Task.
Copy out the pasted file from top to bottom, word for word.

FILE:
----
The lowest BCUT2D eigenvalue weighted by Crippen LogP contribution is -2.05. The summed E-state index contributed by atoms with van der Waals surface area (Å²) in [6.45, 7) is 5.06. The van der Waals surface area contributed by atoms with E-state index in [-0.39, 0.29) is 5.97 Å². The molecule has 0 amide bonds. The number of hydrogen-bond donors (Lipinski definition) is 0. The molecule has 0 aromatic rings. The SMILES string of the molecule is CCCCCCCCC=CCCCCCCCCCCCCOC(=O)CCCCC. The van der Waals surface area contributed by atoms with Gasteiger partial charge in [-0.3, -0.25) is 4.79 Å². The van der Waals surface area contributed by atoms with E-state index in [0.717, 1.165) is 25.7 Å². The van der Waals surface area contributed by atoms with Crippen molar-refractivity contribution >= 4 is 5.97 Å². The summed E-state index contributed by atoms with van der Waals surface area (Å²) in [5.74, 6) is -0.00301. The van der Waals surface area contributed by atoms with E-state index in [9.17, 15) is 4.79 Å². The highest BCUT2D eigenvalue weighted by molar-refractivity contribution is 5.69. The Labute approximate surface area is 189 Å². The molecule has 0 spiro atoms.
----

The lowest BCUT2D eigenvalue weighted by Crippen LogP contribution is -2.05. The summed E-state index contributed by atoms with van der Waals surface area (Å²) in [6.45, 7) is 5.06. The van der Waals surface area contributed by atoms with E-state index in [-0.39, 0.29) is 5.97 Å². The molecule has 0 amide bonds. The number of hydrogen-bond donors (Lipinski definition) is 0. The molecule has 0 aromatic rings. The SMILES string of the molecule is CCCCCCCCC=CCCCCCCCCCCCCOC(=O)CCCCC. The van der Waals surface area contributed by atoms with Gasteiger partial charge in [-0.3, -0.25) is 4.79 Å². The van der Waals surface area contributed by atoms with E-state index in [0.717, 1.165) is 25.7 Å². The van der Waals surface area contributed by atoms with Crippen molar-refractivity contribution >= 4 is 5.97 Å². The summed E-state index contributed by atoms with van der Waals surface area (Å²) in [5.74, 6) is -0.00301. The van der Waals surface area contributed by atoms with E-state index in [9.17, 15) is 4.79 Å². The highest BCUT2D eigenvalue weighted by molar-refractivity contribution is 5.69. The Labute approximate surface area is 189 Å². The molecule has 0 spiro atoms.